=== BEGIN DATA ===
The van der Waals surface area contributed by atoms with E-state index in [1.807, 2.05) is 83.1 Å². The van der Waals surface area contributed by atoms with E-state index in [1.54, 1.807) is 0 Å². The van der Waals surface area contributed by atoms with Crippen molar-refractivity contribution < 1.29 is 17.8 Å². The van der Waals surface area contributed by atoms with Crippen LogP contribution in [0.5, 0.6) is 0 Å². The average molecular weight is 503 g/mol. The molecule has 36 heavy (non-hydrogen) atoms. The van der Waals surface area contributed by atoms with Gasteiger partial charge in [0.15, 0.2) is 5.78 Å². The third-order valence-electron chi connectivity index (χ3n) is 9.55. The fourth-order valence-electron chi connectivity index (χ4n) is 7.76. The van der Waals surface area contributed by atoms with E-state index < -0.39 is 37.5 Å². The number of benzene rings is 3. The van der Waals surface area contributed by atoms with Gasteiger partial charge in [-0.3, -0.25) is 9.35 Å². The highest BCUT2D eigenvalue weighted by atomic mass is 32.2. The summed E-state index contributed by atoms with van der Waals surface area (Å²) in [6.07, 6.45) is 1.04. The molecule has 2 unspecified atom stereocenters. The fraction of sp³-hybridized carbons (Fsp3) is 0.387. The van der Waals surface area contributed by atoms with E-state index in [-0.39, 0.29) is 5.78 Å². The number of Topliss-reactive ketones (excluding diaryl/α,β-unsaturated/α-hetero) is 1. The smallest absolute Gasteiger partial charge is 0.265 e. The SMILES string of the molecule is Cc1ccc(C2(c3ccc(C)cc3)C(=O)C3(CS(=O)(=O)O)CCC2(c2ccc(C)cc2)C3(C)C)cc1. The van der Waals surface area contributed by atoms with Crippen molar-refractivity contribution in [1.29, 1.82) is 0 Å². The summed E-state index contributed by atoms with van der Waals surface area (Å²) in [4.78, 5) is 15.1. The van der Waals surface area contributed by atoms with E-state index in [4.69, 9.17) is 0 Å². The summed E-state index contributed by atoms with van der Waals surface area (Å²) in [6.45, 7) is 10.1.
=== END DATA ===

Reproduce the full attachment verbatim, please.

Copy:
The van der Waals surface area contributed by atoms with E-state index in [1.807, 2.05) is 83.1 Å². The van der Waals surface area contributed by atoms with E-state index in [1.54, 1.807) is 0 Å². The van der Waals surface area contributed by atoms with Crippen molar-refractivity contribution < 1.29 is 17.8 Å². The van der Waals surface area contributed by atoms with Crippen LogP contribution in [0.5, 0.6) is 0 Å². The average molecular weight is 503 g/mol. The molecule has 36 heavy (non-hydrogen) atoms. The van der Waals surface area contributed by atoms with Gasteiger partial charge in [0.15, 0.2) is 5.78 Å². The third-order valence-electron chi connectivity index (χ3n) is 9.55. The fourth-order valence-electron chi connectivity index (χ4n) is 7.76. The van der Waals surface area contributed by atoms with E-state index < -0.39 is 37.5 Å². The number of benzene rings is 3. The van der Waals surface area contributed by atoms with Gasteiger partial charge in [-0.3, -0.25) is 9.35 Å². The highest BCUT2D eigenvalue weighted by atomic mass is 32.2. The summed E-state index contributed by atoms with van der Waals surface area (Å²) in [6.07, 6.45) is 1.04. The molecule has 2 unspecified atom stereocenters. The fraction of sp³-hybridized carbons (Fsp3) is 0.387. The van der Waals surface area contributed by atoms with E-state index in [-0.39, 0.29) is 5.78 Å². The number of Topliss-reactive ketones (excluding diaryl/α,β-unsaturated/α-hetero) is 1. The smallest absolute Gasteiger partial charge is 0.265 e. The SMILES string of the molecule is Cc1ccc(C2(c3ccc(C)cc3)C(=O)C3(CS(=O)(=O)O)CCC2(c2ccc(C)cc2)C3(C)C)cc1. The van der Waals surface area contributed by atoms with Crippen molar-refractivity contribution in [1.29, 1.82) is 0 Å². The summed E-state index contributed by atoms with van der Waals surface area (Å²) in [4.78, 5) is 15.1. The van der Waals surface area contributed by atoms with E-state index in [4.69, 9.17) is 0 Å². The summed E-state index contributed by atoms with van der Waals surface area (Å²) in [6.45, 7) is 10.1.